Wednesday, February 3, 2016

Primm and Proper: A Place Called Home

by special guest Diane Vallere. 

Photo: Josh Hickman

After two decades working for a top luxury retailer, Diane Vallere traded fashion accessories for accessories to murder. 

Diane is the current vice president of Sisters in Crime, immediate past president of the Los Angeles chapter, and was co-chair of the 2015 California Crime Writers Conference. She also writes the bestselling Material Witness, Madison Night, and Style & Error Mysteries. She started her own detective agency at age ten and has maintained a passion for shoes, clues, and clothes ever since. (http://www.dianevallere.com/)

When I first started thinking about the costume shop mysteries, the most important question became where would they be set? I already had series set in Pennsylvania, Texas, and California, the three states that I knew the best. I wasn’t in the mood to pick up and move someplace new, so that meant I had to get creative.

Requirements: a different state from one I’d already written about. One that was close enough that I could go to for inspiration and local flavor. And an area that I could re-imagine with a fictional town. It was with those requirements in mind that I looked at a map. Of the California-adjacent states, I chose Nevada. Back when I’d worked for the clearance division of a major retailer, the store manager of our Primm, Nevada store told me that you could walk to the end of their parking lot and stand with one foot in California and one foot in Nevada.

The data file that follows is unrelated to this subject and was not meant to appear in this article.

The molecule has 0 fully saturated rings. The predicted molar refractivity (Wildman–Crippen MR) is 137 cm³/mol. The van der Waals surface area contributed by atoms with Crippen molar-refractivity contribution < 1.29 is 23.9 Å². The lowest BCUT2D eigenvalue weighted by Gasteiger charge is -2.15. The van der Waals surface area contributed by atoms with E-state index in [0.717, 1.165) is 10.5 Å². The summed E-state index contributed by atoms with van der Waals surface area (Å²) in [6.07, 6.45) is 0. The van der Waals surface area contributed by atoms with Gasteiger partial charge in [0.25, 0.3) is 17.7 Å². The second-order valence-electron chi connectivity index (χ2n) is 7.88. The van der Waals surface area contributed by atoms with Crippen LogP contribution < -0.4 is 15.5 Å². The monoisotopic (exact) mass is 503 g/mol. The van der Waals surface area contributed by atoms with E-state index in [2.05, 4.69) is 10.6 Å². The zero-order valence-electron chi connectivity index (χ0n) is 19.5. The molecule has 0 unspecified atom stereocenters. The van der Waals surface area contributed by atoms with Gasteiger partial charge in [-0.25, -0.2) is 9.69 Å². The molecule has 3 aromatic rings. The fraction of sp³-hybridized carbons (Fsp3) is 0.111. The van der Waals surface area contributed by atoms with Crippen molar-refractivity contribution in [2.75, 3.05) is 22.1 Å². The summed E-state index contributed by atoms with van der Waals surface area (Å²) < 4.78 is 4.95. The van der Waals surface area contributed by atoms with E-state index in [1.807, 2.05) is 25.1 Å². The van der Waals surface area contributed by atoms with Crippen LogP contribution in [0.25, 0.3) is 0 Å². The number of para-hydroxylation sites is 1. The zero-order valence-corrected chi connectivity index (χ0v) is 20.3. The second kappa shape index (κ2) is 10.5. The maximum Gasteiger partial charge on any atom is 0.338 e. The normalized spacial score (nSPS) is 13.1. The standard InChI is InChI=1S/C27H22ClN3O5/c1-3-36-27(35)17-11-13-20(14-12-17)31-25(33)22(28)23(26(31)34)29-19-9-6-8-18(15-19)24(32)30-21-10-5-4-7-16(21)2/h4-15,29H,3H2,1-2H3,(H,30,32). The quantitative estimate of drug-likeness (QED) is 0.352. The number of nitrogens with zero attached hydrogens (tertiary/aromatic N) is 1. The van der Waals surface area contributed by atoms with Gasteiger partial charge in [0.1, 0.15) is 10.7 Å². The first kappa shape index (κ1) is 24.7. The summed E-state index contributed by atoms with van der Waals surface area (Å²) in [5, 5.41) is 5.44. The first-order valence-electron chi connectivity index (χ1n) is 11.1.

I’d never lived close to a state border, but that idea stuck in my mind. A little bit of research netted me another interesting fact: scofflaws from California often head for the Nevada border in order to avoid California jurisdiction. What a perfect place for a mystery series! And even better, once you cross the California state border, it’s forty miles to Vegas. That’s forty miles of desert and small town sandwiched between the golden state and sin city—the perfect spot for me to plunk down my community of costume-wearing residents.

I spent four days in and around Primm, exploring desert roads, local taverns, and mom-and-pop shops. I met a woman who claimed to communicate with the dead and sat in the chair Clark Gable sat in while waiting for Carole Lombard to return from a war tour (she didn’t return; her plane crashed close by where I’ve been told you can still find pieces of the wreckage). 

Away from the glitz and lure of gambling, I found people who didn’t care much that Las Vegas was only forty miles away. And that was the basis for Proper City, Nevada—not a replacement for Primm, but an additional town on the California/Nevada border, one that was named for a fictional prospector who gave up all of his vices when he struck gold. Find out more about Proper City, Nevada in A Disguise to Die For!

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